## Superstring Theory

### Compactification

Since it is via compactification, which yields local non-Abelian gauge symmetries, and other symmetry groups (to describe all the known particles and forces, plus some unknow ones), the mathematical treatment will be presented in the followings for a better understanding of the subject. Compactification of one dimension will be described in more details. The result is then generalized to compactify the extra 16 dimensions and finally to curl up six of the remaining ten dimensions.  Considering the simple example of a bosonic string with one dimension (for both right and left movers) compactified on a circle, say X25 in a form similar to Eq.(4) with = 25. Therefore, the value of a point in X25 must satisfy:

x25 = x25 + 2 nR ---------- (40)

#### Figure 04b Modes of Motion for Strings [view large image]

where R is the radius of the circle, and n is any integer known as winding number for the string configuration (Figure 04a). The momentum p25 is then constrained by the requirement that
Consequently,

p25 = m / R ---------- (41)

where m is any integer. Thus, while the rest of the degrees of freedom take on the form of Eq.(4) with = 0, 1, ..., 24; the 25th one can be expressed as: Figure 04b shows serveral kinds of motion within the compactified space - a cylinder in this case. Diagram (a) illustrates some point particles moving on this cylinder. A loop of string can undergo similar motion, with one difference being that it oscillates as it moves around on the surface as shown in Diagram (b). The oscillations of the string imbue it with characteristics such as mass and charge. The string can also wrap around the cylinder as shown in Diagram (c). The string will continue to slide around and oscillate, but it will do so in this extended configuration. In fact, the string can wrap around any number of times. This kind of motion is known as motion in winding mode. A wrapped string has a minimum mass, determined by the size of the circular dimension and the number of times it wraps around as shown in Eqs.(45) and (46). The string's oscillatory motion adds more mass in excess of this minimum. In the light cone gauge: X+ = ( X0 + X24), X- = ( X0 - X24), the 25-dimensional mass-squared operator including all the contributions from different kind of motion has the expression: where the number operator for the right- and left-movers is given by: Six massless states with M = 0 can be constructed according to the following scheme:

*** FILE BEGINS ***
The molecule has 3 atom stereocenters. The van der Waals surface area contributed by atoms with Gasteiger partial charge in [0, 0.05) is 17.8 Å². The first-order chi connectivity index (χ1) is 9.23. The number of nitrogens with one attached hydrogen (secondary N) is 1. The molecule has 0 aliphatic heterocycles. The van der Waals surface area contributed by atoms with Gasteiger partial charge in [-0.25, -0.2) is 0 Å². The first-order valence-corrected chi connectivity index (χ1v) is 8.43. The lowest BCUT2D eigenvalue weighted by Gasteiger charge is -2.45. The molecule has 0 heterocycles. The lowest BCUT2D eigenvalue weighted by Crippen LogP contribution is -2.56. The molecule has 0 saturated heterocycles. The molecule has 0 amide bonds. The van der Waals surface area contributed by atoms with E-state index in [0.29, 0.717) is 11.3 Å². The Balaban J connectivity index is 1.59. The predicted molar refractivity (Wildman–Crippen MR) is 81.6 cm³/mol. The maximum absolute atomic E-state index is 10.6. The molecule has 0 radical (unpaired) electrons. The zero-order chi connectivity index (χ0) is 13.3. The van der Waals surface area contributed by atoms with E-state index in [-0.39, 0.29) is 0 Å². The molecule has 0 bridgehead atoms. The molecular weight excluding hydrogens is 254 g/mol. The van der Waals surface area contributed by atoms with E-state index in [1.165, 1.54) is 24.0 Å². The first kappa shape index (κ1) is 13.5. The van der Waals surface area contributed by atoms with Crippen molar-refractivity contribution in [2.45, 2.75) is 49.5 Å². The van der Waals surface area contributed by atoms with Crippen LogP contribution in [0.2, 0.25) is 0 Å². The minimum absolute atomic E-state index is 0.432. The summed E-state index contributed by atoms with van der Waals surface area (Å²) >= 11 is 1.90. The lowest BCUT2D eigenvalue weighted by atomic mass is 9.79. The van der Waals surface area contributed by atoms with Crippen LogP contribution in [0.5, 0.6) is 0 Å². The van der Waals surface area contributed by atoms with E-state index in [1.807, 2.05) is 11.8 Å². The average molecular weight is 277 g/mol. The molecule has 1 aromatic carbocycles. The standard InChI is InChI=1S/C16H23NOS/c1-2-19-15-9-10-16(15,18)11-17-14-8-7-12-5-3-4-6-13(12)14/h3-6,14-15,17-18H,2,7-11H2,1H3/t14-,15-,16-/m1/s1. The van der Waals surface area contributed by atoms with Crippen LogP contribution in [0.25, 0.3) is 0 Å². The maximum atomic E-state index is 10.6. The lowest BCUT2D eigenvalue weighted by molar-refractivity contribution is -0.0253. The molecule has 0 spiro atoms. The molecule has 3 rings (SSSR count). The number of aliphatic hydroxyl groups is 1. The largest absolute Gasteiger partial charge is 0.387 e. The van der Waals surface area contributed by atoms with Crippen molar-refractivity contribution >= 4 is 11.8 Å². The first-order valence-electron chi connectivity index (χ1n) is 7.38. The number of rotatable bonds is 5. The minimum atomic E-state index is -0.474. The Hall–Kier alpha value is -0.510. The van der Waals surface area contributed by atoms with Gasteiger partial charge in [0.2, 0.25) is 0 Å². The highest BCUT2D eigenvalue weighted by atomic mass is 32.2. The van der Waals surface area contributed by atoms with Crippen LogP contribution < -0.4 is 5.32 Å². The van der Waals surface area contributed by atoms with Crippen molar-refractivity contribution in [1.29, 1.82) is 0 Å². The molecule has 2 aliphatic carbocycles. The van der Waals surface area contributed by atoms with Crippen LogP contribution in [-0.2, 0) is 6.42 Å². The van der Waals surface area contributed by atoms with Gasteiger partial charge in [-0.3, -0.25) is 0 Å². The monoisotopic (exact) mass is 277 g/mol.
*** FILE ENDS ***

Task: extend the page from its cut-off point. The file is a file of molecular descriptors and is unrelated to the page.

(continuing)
1. Two massless vectors with N = 1, = 1, and m = n = 0. They are constructed by taking one index to be associated with the 25-dimensional space-time and the other with the compactified dimension: This is similar to the Kaluza-Klein compactification when a dimension was compactified on a circle with components of the 26-dimensional metric tensor. The one index associated with the compactified dimension becomes the components of a U(1) gauge field for 25 dimensions. There are two vectors in this case corresponding to the left and right mover respectively. They can be considered as the components of the U(1) X U(1) gauge group.

2. Another scheme to make massless states is to set N = 1, = 0, m = n = 1, and R = 1 / (2)1/2. This is purely a stringy phenomenon depending on the existence of winding number. If the state with a particular pair of m and n is denoted by |m,n>, then four extra massless vectors can be constructed according to the different combination of m and n: Thus, for the particular choice of the radius R of the compactified dimension, there are present in the theory the six massless vector fields required for the adjoint representation of the gauge group SU(2) X SU(2).

In the heterotic string, the left mover is a bosonic string in 26 dimensions; while the right mover is a superstring in 10 dimensions: ---------- (53a)---------- (53b)---------- (53c) ---------- (53d)---------- (53e)
The extra 16 dimensions can be considered as 16 "internal" degrees of freedom. Gauge group can be constructed by compactifying these degrees of freedom on a 16-dimensional torus, which is defined by introducing a lattice with basis vector eaI, a = 1, ..., 16, chosen to have length 21/2, then the x and p terms in XLI can be written as:  where the Ra are radii, the na, and ma are arbitrary integers.

In the light cone gauge: X+ = ( X0 + X9), X- = ( X0 - X9), the ten-dimensional mass-squared operator for the physical states is given by:

M2 = MR2 + ML2 ---------- (55)
with MR2 = ML2 ---------- (56)
For the superstring right movers, For the bosonic string left movers with 16 dimensions compactified on a torus, where a sum over i from 1 to 8, and over I from 1 to 16 is understood.